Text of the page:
The human factor must also be addressed early in the business planning process. Alongside defining the client/owner’s clinical program and catchment area, the planning and design team must have a clear understanding of how the doctors prepare and treat their patients. There is a misconception that all particle therapy centers are the same and that design and construction default to a cookie-cutter approach. While extremely sophisticated, the PT treatment areas constitute only about 40 percent of the building footprint. The remaining 60 percent of the center is comprised of clinical space. The process and preferences of the center’s physicians are important to document and reflect in the design.
A design team must determine how patients flow most effectively through the space to maximize beam time while accommodating a doctor’s preference. All of this is considered in the context of optimizing the patient experience. For example, do the physicians prefer to pre-position their patients outside of the treatment room? Or within the treatment room? Consider how answers here directly impact the clinic design (more or fewer prepositioning rooms) and number of treatment rooms (positioning within the room impacts the number of people who can be treated).
As medical planners and architects, this information informs even the most basic design decision: the building footprint. With the data above provided, we can derive the volume of patients throughout the day, which, in turn, informs the number of rooms needed to treat the population.
How much space do I need?
Each proton therapy center is unique. Their areas of excellence, their throughput expectations, their case mix — all must be fully vetted. Consider that each tumor type requires patients to spend an average amount of time in the treatment room. Three prostate cancer patients can be treated in one hour, while a child being treated for a brain tumor will require far more time due to the need to sedate the patient, accommodate family and move into a post-treatment recovery room. The tumor type tells us, in general, how many treatments the patient will need over time, and how long they will be in the room for each visit. Although we never lose sight of the fact that these patients are being treated for life-altering illnesses, the formula that drives the decision around the size of the center, and hence, budget, is actually quite simple.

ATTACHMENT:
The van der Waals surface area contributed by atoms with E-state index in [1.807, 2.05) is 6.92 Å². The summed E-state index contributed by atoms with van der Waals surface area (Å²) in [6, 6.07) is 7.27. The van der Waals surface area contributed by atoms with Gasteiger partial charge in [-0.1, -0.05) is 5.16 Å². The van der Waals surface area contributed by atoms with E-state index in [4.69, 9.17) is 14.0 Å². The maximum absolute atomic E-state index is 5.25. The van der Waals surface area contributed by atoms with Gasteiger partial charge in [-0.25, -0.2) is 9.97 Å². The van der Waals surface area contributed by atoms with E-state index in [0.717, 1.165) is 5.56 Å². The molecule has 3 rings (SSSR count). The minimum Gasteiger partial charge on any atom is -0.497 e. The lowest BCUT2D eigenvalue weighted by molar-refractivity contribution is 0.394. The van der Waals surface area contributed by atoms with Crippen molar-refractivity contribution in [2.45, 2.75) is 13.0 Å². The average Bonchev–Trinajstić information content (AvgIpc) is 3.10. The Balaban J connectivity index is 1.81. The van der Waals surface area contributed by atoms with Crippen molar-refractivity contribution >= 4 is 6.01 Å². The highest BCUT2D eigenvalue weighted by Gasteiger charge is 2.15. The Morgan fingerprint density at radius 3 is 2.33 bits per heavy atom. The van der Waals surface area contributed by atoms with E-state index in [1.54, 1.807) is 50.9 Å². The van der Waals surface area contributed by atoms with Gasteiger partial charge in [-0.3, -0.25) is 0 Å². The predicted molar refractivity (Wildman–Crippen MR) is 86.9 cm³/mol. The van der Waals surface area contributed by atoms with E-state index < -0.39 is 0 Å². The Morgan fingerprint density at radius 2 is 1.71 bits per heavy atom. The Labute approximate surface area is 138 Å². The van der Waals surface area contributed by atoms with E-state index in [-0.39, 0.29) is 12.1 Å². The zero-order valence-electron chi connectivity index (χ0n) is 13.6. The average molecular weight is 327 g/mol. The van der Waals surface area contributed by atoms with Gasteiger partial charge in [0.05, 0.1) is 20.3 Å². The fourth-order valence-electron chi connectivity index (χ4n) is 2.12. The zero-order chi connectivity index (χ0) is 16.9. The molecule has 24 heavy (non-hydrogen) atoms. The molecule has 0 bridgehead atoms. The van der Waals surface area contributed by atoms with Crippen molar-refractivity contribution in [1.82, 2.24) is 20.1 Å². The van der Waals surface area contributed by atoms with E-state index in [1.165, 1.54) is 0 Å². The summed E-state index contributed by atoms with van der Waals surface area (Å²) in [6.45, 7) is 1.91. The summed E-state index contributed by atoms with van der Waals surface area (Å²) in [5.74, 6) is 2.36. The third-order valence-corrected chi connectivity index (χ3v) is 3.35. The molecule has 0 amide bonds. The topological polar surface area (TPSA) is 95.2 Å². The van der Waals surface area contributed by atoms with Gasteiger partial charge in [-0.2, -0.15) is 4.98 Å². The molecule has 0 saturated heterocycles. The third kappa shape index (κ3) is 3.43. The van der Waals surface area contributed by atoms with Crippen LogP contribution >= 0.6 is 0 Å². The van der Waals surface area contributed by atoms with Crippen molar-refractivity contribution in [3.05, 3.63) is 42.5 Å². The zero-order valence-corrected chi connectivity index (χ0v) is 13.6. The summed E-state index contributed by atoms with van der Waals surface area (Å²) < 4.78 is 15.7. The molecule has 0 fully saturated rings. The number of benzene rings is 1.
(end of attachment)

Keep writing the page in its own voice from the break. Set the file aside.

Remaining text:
Unlike other types of construction, proton therapy centers are not scalable. Whether the plan calls for one treatment room, or three, the cost per square foot remains relatively constant, and significant, due to the highly specialized nature of the construction, and system, and the equipment installation and commissioning. Over the years, we’ve coached clients through the questions, often working with consultants such as Linda Mischel for feasibility studies, and Leonard Arzt, former executive director of the National Center for Proton Therapy. Each proton center design is finalized through dialogue between the design team and the owner, but the range of sizes appears to be consistent among the many studies we have completed. The surface listed is for the bunker and all clinical spaces:
• One-room proton: 20,000 to 25,000 square feet.
• Two-room proton: 45,000 to 50,000 square feet.
• Three-room proton: 60,000 to 70,000 square feet.
The cost for an average large-size proton therapy center, the size of a football field, can be between $120 million and $200 million, with equipment. These centers typically house four to five treatment rooms, and are able to treat around 1,500 patients a year. A compact one-room proton therapy center, able to treat 200 to 300 patients per year, will cost approximately $30 million, with equipment.
Most of our clients are interested in scaling up over time. In every such case, we recommend building that additional room now and equipping it later. It is far more cost-effective to prepare for additions with the original construction than to add on later. With the essential questions answered and the size of the proton therapy center determined, the rest of the now fully informed design scenario can be developed.
About the author: John Jessen leads the Center of Excellence for Particle Therapy for global design firm Stantec. He is based in the firm’s Washington, D.C. office.